Accordingly, the superior court's order denying Edwards' motion to quash the indictment and transfer the case to juvenile court is vacated and the case is remanded to the superior court to transfer the case to the juvenile court for appropriate proceedings.
Judgment vacated and case remanded with direction.
1. We use Edwards' name instead of his initials, which is our usual procedure when deciding cases involving a juvenile because Edwards turned 17 years old prior to the time this case was docketed in this court.
2. By that time, Edwards had turned 17 years old and had been transferred to the Lowndes County Jail.
3. We note that although this section has been amended effective January 1, 2014, Ga. L.2013, p. 294, § 4–15/HB 242, to substitute “Code Section 15–11–560 or 15–11–561” for “Code Section 15–11–28 or 15–11–30.2,” that change does not affect our analysis here, as the relevant wording of the statute remains unchanged.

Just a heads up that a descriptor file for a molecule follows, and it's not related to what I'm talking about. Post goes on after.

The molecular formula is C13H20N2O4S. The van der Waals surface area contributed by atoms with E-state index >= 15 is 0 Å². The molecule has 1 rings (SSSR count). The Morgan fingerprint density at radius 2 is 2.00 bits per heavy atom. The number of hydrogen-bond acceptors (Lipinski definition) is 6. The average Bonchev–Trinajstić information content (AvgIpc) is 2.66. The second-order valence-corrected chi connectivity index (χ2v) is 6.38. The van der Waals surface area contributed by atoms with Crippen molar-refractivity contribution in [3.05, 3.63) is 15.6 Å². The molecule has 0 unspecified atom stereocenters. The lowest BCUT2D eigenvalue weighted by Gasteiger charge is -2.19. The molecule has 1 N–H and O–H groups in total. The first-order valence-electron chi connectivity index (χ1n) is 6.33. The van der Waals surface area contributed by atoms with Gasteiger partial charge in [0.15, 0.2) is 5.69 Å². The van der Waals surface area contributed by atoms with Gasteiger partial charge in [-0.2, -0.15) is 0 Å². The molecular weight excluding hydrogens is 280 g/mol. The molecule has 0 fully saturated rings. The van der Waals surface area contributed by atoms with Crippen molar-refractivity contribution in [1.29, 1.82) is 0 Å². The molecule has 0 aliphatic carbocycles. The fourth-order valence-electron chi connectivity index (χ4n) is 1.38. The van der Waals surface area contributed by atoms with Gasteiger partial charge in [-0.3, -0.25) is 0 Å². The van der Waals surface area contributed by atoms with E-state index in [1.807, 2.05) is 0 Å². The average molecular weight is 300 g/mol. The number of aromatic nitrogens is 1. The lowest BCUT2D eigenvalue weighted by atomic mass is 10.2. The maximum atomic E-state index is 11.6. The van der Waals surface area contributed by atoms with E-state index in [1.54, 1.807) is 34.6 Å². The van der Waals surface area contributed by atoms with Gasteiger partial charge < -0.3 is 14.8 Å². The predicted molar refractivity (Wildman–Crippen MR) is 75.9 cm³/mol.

4. We note that the issue of what constitutes a “detention” within the meaning of OCGA § 17–7–50.1 was recently raised in an appeal to our Supreme Court, but that Court was required to dismiss the appeal without deciding that issue because the State did not have a right to bring a direct appeal from an order transferring the case to the juvenile court. State v. Johnson, 292 Ga. 409, 410–411 (738 S.E.2d 86) (2013).
ANDREWS, P. J., and DILLARD, J., concur.